Dorothy’s adorable sidekick in the Wizard of Oz, Cairn Terriers are happy, busy, curious and alert little dogs who love to dig.
Cairns are one of the most versatile of the small terrier breeds—equally content with a nap in your lap as they are ready for a rough game of play on the lawn. Independent-minded, loyal, and cheerful, they do best with lots of close family contact. Because they are very smart, obedience training is necessary.
Like many other small, rough-coated terriers, Cairns were originally bred to track and eradicate rats and other vermin. Their history goes back to at least the 1600s, where they were common in the Western Highlands, most notably on the Isle of Skye.
- Socially and physically active owners, including families.
- People who have a securely fenced property of moderate size;
- People who appreciate independence and free thinking in a dog;
- People who can devote adequate time to proper socialization and training.
- Homes with no fence;
- People who will not/can not properly train and socialize the dog;
- Households or farms with other small pets (cats, bunnies, guinea pigs, mice that a Border Terrier would try to chase), or smaller livestock (chickens and/or ducks) that are allowed to roam free;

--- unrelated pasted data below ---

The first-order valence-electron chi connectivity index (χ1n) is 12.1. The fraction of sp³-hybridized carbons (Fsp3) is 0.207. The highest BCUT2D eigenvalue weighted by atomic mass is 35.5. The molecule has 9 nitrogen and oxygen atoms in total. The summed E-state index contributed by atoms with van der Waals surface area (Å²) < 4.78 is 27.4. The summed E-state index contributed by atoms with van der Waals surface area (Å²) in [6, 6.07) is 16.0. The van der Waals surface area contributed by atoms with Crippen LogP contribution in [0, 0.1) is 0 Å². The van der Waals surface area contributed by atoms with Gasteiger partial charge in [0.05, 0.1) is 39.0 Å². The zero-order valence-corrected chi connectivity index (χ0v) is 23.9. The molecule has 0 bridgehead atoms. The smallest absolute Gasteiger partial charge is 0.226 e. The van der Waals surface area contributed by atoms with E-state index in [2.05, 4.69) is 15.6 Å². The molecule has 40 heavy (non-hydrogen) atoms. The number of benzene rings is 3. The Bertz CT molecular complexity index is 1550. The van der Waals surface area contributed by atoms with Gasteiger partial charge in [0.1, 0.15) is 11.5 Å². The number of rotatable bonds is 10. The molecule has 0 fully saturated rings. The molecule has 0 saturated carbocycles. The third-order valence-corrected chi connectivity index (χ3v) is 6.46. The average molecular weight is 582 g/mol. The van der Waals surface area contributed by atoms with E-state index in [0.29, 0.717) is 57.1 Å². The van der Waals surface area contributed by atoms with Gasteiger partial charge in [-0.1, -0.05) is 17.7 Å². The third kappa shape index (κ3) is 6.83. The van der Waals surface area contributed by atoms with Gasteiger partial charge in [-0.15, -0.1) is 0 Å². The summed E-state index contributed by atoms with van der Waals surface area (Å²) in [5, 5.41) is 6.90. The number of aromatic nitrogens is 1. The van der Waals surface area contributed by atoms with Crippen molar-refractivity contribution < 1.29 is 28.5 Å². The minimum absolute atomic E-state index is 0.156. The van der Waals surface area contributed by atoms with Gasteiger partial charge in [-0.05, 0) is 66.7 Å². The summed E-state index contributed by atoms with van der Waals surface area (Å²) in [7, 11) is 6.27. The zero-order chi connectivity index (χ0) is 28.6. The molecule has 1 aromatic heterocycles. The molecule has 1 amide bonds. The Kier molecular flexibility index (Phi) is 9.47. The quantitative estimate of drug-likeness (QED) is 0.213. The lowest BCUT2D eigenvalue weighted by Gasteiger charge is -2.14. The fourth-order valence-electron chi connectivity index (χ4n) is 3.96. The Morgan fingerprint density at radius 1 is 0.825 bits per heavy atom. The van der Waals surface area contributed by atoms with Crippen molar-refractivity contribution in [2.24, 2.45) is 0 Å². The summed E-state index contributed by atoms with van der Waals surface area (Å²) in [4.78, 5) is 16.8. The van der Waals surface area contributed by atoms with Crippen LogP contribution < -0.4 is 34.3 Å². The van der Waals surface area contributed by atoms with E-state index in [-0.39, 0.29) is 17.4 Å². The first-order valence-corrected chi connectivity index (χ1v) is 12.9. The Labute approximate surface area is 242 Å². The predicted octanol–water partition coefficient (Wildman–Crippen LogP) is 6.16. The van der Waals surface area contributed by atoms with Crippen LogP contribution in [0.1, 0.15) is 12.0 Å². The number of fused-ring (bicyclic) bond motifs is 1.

- People who prefer keeping an immaculate back yard (Cairn Terriers are known for digging).
Friendly and outgoing, small and sturdy, intelligent and easy to train, great family dogs, low maintenance grooming, excellent walking/hiking/running partners.
Loves to dig (secure, deep fence required); loves to chase (typically not safe with small animals / cats).
Roughly 10 inches at the shoulder, and weighing between 13 and 15 pounds.
Black, grey, silver, red, wheaten, or cream.
Moderate to high; loves to play rough and enjoys exercise.
Cairn Terriers thrive on human companionship and do well around children.
Cairn Terriers are inclined to chase cats, and should not be in homes with other small animals such as birds, hamsters or mice.
Cairn Terriers do well in task-oriented activities, and agility training. They are extremely trainable, and capable of learning tricks quickly and competently.
Cairn Terriers don’t shed much, however they can benefit from weekly brushings. Their harsh, wiry, dense coat naturally repels dirt.
Cairn Terriers have few health complications. Some puppies may suffer from “lion jaw” (craniomandibular osteopathy; a non-cancerous thickening of the bones of the jaw or leg) that will usually resolve by the time the dog is fully grown.